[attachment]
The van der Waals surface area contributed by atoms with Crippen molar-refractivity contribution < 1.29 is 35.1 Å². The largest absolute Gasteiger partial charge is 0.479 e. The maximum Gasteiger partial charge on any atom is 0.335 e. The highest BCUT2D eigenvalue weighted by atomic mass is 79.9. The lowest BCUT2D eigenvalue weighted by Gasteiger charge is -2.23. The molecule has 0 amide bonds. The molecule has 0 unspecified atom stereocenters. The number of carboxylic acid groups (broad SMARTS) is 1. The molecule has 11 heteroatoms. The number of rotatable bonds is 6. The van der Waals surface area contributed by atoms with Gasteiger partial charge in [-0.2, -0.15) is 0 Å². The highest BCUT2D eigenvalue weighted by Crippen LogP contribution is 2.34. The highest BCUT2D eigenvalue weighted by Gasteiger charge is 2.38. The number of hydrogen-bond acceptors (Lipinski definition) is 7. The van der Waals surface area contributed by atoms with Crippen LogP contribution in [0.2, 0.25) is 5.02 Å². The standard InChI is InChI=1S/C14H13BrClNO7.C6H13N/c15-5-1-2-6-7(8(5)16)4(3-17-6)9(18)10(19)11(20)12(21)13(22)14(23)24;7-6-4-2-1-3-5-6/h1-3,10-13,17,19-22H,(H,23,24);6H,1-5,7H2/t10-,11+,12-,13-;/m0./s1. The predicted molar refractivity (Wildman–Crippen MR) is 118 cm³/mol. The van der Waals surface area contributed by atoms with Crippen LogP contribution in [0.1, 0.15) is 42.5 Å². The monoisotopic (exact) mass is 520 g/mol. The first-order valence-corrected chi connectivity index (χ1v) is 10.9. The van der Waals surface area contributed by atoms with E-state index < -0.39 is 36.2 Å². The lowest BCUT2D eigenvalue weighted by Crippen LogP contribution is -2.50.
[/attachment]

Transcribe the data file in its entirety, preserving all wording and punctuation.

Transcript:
The van der Waals surface area contributed by atoms with Crippen molar-refractivity contribution < 1.29 is 35.1 Å². The largest absolute Gasteiger partial charge is 0.479 e. The maximum Gasteiger partial charge on any atom is 0.335 e. The highest BCUT2D eigenvalue weighted by atomic mass is 79.9. The lowest BCUT2D eigenvalue weighted by Gasteiger charge is -2.23. The molecule has 0 amide bonds. The molecule has 0 unspecified atom stereocenters. The number of carboxylic acid groups (broad SMARTS) is 1. The molecule has 11 heteroatoms. The number of rotatable bonds is 6. The van der Waals surface area contributed by atoms with Gasteiger partial charge in [-0.2, -0.15) is 0 Å². The highest BCUT2D eigenvalue weighted by Crippen LogP contribution is 2.34. The highest BCUT2D eigenvalue weighted by Gasteiger charge is 2.38. The number of hydrogen-bond acceptors (Lipinski definition) is 7. The van der Waals surface area contributed by atoms with Crippen LogP contribution in [0.2, 0.25) is 5.02 Å². The standard InChI is InChI=1S/C14H13BrClNO7.C6H13N/c15-5-1-2-6-7(8(5)16)4(3-17-6)9(18)10(19)11(20)12(21)13(22)14(23)24;7-6-4-2-1-3-5-6/h1-3,10-13,17,19-22H,(H,23,24);6H,1-5,7H2/t10-,11+,12-,13-;/m0./s1. The predicted molar refractivity (Wildman–Crippen MR) is 118 cm³/mol. The van der Waals surface area contributed by atoms with Crippen LogP contribution in [0.1, 0.15) is 42.5 Å². The monoisotopic (exact) mass is 520 g/mol. The first-order valence-corrected chi connectivity index (χ1v) is 10.9. The van der Waals surface area contributed by atoms with E-state index < -0.39 is 36.2 Å². The lowest BCUT2D eigenvalue weighted by Crippen LogP contribution is -2.50.